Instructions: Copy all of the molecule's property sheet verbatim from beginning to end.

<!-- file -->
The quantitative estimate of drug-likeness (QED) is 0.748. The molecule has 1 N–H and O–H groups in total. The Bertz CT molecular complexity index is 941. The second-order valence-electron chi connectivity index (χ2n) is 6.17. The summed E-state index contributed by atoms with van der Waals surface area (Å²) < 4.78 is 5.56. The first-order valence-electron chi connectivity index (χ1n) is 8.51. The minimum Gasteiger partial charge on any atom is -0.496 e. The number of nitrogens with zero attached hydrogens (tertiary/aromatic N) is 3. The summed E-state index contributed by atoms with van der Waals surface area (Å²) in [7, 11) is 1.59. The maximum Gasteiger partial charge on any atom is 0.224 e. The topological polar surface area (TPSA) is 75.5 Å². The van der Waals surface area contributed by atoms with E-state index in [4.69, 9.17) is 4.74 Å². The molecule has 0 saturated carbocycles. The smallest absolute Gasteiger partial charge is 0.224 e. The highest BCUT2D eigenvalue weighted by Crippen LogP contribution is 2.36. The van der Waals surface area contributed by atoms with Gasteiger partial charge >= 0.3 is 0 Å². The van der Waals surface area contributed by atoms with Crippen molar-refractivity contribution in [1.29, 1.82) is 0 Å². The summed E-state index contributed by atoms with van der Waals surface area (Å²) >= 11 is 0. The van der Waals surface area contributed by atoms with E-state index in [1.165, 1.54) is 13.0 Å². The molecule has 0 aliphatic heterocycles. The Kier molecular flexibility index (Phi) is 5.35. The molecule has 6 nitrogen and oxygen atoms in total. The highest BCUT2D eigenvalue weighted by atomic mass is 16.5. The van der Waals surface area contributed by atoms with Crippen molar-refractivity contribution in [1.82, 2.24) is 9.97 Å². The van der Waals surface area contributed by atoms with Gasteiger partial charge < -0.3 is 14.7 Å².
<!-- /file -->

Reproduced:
The quantitative estimate of drug-likeness (QED) is 0.748. The molecule has 1 N–H and O–H groups in total. The Bertz CT molecular complexity index is 941. The second-order valence-electron chi connectivity index (χ2n) is 6.17. The summed E-state index contributed by atoms with van der Waals surface area (Å²) < 4.78 is 5.56. The first-order valence-electron chi connectivity index (χ1n) is 8.51. The minimum Gasteiger partial charge on any atom is -0.496 e. The number of nitrogens with zero attached hydrogens (tertiary/aromatic N) is 3. The summed E-state index contributed by atoms with van der Waals surface area (Å²) in [7, 11) is 1.59. The maximum Gasteiger partial charge on any atom is 0.224 e. The topological polar surface area (TPSA) is 75.5 Å². The van der Waals surface area contributed by atoms with E-state index in [4.69, 9.17) is 4.74 Å². The molecule has 0 saturated carbocycles. The smallest absolute Gasteiger partial charge is 0.224 e. The highest BCUT2D eigenvalue weighted by Crippen LogP contribution is 2.36. The van der Waals surface area contributed by atoms with Gasteiger partial charge >= 0.3 is 0 Å². The van der Waals surface area contributed by atoms with Crippen molar-refractivity contribution in [1.29, 1.82) is 0 Å². The summed E-state index contributed by atoms with van der Waals surface area (Å²) >= 11 is 0. The van der Waals surface area contributed by atoms with E-state index in [1.165, 1.54) is 13.0 Å². The molecule has 0 aliphatic heterocycles. The Kier molecular flexibility index (Phi) is 5.35. The molecule has 6 nitrogen and oxygen atoms in total. The highest BCUT2D eigenvalue weighted by atomic mass is 16.5. The van der Waals surface area contributed by atoms with Crippen molar-refractivity contribution in [1.82, 2.24) is 9.97 Å². The van der Waals surface area contributed by atoms with Gasteiger partial charge < -0.3 is 14.7 Å².